Source: Pierian Data. In this project we will be working with a fake advertising data set, indicating whether or not a particular internet user clicked on an Advertisement. We will try to create a logistic regression model that will predict whether or not they will click on an ad based off the features of that user.
Logistic regression is a method for classification: the problem to indentify to which label or category some new prediction belongs to, such as email in spam, good lenders, etc.
The most popular model is the binary clasification, which means the prediction is YES/NO. This is modelized with the Sigmoid Function (SF) as a probability. The SFis the key to LR: convert a continuous number into 0 or 1.
– LR is a method for classification: What labels are assigned to certain prediction.
– Binary classification: convention is to have 2 classes: 0 and 1
– The result is usually a probability, so we can assign 0 or 1 if <0.5, or >0.5
After training the model with LT the way to evaluate it is with the Confussion Matrix.… Read more...
Let’s begin our understanding of implementing Logistic Regression in Python for classification. For this lecture we will be working with the Titanic Data Set from Kaggle. We’ll be trying to predict if a passenger died or not in the accident.
We’ll use a “semi-cleaned” version of the Titanic data set, if you use the data set hosted directly on Kaggle, you may need to do some additional cleaning not shown in this lecture notebook.
The book Learn Data Science with R covers minimal theory, practical examples, and projects. It starts with an explanation of the underlying concepts of data science, followed by implementing them in R language. Learn linear regression, logistic regression, random forests, and other machine learning algorithms. The hands-on projects provide a detailed step-by-step guide for analyzing and predicting data.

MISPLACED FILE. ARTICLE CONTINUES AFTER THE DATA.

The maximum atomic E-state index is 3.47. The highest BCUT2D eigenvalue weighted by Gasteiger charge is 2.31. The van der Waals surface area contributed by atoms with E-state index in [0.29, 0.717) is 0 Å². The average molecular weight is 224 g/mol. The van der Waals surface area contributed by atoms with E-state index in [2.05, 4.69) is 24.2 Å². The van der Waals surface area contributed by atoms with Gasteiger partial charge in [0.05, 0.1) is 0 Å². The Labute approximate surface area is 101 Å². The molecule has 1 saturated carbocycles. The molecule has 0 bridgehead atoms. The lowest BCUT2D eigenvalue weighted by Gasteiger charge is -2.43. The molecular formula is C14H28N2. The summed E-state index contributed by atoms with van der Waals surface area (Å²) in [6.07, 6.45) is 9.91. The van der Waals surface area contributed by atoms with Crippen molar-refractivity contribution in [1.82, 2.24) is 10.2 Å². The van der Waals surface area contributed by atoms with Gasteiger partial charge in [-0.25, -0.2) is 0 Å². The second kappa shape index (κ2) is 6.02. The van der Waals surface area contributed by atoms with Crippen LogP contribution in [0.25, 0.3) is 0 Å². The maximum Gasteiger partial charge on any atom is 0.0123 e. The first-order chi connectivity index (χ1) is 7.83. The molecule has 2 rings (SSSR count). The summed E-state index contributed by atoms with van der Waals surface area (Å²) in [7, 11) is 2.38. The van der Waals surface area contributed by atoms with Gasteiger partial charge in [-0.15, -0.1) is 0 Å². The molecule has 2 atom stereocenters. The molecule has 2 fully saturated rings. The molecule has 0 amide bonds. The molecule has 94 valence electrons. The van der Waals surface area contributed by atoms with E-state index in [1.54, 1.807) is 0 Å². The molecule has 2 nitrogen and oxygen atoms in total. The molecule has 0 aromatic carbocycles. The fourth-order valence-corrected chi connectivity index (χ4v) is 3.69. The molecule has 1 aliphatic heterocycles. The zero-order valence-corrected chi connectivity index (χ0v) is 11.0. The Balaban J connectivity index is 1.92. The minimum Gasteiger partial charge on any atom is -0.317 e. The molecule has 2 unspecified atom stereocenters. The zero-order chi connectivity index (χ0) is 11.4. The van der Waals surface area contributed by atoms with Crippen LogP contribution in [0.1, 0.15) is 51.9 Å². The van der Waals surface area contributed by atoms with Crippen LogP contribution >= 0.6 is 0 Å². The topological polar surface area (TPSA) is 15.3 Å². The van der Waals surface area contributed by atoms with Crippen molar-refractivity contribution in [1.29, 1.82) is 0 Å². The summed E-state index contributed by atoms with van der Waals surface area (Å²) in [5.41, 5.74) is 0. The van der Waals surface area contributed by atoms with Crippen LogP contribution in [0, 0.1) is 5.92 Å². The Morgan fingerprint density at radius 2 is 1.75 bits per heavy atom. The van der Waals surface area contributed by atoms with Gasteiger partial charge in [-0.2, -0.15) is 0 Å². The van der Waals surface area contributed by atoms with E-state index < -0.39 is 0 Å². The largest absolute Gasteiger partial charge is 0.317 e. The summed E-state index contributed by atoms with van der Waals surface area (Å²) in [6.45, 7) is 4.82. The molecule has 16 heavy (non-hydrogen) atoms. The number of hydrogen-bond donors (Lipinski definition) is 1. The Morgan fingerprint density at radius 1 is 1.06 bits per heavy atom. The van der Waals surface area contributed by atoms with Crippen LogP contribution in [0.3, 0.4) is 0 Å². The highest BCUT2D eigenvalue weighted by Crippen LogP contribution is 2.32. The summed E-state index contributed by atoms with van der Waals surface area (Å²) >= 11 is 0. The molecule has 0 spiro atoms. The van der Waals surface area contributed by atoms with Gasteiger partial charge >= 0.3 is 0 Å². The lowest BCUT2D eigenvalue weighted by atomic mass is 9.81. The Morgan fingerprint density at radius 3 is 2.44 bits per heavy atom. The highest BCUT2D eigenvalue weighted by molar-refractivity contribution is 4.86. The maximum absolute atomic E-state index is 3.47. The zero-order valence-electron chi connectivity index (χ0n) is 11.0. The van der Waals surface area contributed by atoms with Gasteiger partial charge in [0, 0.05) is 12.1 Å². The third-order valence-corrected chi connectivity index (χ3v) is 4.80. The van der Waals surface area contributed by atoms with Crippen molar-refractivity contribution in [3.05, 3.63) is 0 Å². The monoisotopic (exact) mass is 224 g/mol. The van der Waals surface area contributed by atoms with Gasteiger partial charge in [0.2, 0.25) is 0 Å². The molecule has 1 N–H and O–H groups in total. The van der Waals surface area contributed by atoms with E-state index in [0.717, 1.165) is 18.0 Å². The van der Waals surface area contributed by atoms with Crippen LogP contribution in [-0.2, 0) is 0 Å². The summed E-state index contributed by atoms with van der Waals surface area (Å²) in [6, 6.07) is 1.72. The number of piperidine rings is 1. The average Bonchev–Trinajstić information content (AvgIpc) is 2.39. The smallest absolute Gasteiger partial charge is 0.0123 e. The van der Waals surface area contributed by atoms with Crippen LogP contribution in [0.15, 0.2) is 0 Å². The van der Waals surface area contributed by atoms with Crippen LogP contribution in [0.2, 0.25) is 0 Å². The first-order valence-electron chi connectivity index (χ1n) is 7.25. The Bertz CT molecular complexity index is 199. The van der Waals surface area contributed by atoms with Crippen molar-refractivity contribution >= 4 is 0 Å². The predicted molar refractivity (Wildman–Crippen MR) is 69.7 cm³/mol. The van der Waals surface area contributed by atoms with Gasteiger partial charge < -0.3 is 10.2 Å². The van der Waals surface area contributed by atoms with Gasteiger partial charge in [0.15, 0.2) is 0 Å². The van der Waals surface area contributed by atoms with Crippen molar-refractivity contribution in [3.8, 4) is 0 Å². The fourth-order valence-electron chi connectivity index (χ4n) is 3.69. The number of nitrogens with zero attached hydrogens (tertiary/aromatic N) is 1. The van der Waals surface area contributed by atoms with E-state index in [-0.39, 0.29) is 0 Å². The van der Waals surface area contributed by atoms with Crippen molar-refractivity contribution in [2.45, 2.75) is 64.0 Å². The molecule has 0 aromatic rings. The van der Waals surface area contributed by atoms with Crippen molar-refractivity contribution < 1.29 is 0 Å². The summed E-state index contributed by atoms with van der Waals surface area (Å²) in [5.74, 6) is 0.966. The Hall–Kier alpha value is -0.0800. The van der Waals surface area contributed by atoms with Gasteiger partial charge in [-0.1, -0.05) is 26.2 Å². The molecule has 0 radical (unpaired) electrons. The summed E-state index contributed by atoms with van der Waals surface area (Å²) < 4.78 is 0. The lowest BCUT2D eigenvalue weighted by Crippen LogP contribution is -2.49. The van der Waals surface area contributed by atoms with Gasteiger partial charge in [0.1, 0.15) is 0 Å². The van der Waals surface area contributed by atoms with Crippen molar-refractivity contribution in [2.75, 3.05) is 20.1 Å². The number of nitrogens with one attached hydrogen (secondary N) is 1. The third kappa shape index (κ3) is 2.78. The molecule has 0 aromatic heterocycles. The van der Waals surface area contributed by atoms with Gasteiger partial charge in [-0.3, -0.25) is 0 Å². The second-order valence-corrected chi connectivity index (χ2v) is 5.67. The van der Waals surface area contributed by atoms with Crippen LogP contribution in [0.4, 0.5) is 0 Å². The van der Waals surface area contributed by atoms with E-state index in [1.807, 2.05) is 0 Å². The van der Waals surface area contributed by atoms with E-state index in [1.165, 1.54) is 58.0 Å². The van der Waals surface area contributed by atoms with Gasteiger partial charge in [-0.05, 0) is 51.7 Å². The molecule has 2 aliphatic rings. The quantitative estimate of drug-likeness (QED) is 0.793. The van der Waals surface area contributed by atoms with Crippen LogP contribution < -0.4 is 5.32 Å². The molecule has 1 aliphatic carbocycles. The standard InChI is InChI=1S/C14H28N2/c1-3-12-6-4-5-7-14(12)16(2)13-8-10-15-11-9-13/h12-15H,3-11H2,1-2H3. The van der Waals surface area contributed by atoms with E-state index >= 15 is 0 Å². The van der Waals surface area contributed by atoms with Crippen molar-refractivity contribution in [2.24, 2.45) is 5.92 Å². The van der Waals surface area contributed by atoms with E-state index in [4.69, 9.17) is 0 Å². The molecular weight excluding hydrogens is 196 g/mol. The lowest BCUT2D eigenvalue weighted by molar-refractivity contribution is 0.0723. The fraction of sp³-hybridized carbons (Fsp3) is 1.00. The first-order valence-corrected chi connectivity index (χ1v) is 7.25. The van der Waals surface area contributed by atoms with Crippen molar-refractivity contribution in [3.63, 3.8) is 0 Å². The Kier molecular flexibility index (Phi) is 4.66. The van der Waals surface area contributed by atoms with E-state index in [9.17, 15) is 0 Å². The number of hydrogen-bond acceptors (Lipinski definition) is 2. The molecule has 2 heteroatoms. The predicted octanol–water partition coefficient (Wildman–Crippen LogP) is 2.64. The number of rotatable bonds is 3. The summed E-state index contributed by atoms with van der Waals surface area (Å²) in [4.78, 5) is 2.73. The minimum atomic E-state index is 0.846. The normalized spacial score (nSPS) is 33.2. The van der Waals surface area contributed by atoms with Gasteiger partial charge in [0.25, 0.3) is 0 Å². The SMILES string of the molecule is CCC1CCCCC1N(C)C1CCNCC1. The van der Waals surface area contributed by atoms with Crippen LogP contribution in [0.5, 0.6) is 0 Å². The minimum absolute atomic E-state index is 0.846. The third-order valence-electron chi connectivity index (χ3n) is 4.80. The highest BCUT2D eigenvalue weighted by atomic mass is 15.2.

The book covers the following topics –
Statistics and Mathematics
Using the ONNX format for deploying trained Scikit-learn Lead Scoring predictive model into the .NET ecosystem
While being part of a team working on designing and developing a lead scoring system prototype, I faced the challenge of integrating machine learning models into the target environment built around the Microsoft .NET ecosystem. Technically, I implemented the lead scoring predictive model using the Scikit-learn machine learning built-in algorithm for regression, more precisely Logistic Regression. Considering the phases of initial data analysis, data preprocessing, exploratory data analysis (EDA), and the data preparation for the model building itself, I used the Jupyter Notebook environment powered by Anaconda distribution for Python scientific computing.
As we all know, data science as a discipline is very new to our world. This makes it a very exciting field in which to work. But it also creates problems. Today I want to talk about one of those problems which I deal with all the time: using the wrong language to describe data science results or concepts.
Here are five words that I commonly see misused, as well as an explanation of the typical misuses. Hopefully, this will help you become more aware of booby traps in the communication and implementation of data science results.
OMG, people LOVE the world predictive, don’t they? Since around 2010 when it started to come into fashion, I don’t think I have heard a word get bandied about like the p-word.… Read more...
Before we learn about the hyperparameter tuning methods, we should know what is the difference between hyperparameter and parameter.
The key difference between hyperparameter and parameter is where they are located relative to the model.
A model parameter is a configuration variable that is internal to the model and whose value can be estimated from data.
Example: coefficients in logistic regression/linear regression, weights in a neural network, support vectors in SVM
A model hyperparameter is a configuration that is external to the model and whose value cannot be estimated from data.
Example: max_depth in Decision Tree, learning rate in a neural network, C and sigma in SVM
Another important term that is also needed to be understood is the hyperparameter space.
Image classification is one of the hottest fields of machine learning, data science, and AI, and often used to benchmark certain types of AI algorithms — from logistic regression to deep neural networks.